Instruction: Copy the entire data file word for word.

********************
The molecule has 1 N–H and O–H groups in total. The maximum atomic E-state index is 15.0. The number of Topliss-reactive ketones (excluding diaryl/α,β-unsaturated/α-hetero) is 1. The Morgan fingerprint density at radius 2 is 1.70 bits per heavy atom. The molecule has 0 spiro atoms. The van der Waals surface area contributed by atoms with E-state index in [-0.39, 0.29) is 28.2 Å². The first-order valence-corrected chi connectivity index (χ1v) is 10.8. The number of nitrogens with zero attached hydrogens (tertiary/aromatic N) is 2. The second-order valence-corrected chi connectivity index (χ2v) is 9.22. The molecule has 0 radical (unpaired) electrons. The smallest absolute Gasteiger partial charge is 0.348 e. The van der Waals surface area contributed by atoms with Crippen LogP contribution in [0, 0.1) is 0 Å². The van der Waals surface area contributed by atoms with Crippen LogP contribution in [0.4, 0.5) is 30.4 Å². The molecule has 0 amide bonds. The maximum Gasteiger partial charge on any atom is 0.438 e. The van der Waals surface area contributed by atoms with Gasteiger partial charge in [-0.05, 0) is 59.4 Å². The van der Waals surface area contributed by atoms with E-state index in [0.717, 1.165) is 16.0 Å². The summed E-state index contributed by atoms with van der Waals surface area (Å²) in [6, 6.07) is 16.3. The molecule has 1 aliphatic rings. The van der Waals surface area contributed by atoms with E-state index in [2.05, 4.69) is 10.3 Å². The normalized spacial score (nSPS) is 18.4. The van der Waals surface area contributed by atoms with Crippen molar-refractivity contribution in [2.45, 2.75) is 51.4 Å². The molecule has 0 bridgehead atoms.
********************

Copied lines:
The molecule has 1 N–H and O–H groups in total. The maximum atomic E-state index is 15.0. The number of Topliss-reactive ketones (excluding diaryl/α,β-unsaturated/α-hetero) is 1. The Morgan fingerprint density at radius 2 is 1.70 bits per heavy atom. The molecule has 0 spiro atoms. The van der Waals surface area contributed by atoms with E-state index in [-0.39, 0.29) is 28.2 Å². The first-order valence-corrected chi connectivity index (χ1v) is 10.8. The number of nitrogens with zero attached hydrogens (tertiary/aromatic N) is 2. The second-order valence-corrected chi connectivity index (χ2v) is 9.22. The molecule has 0 radical (unpaired) electrons. The smallest absolute Gasteiger partial charge is 0.348 e. The van der Waals surface area contributed by atoms with Crippen LogP contribution in [0, 0.1) is 0 Å². The van der Waals surface area contributed by atoms with Crippen LogP contribution in [0.4, 0.5) is 30.4 Å². The molecule has 0 amide bonds. The maximum Gasteiger partial charge on any atom is 0.438 e. The van der Waals surface area contributed by atoms with Gasteiger partial charge in [-0.05, 0) is 59.4 Å². The van der Waals surface area contributed by atoms with E-state index in [0.717, 1.165) is 16.0 Å². The summed E-state index contributed by atoms with van der Waals surface area (Å²) in [6, 6.07) is 16.3. The molecule has 1 aliphatic rings. The van der Waals surface area contributed by atoms with E-state index in [2.05, 4.69) is 10.3 Å². The normalized spacial score (nSPS) is 18.4. The van der Waals surface area contributed by atoms with Crippen molar-refractivity contribution in [2.45, 2.75) is 51.4 Å². The molecule has 0 bridgehead atoms.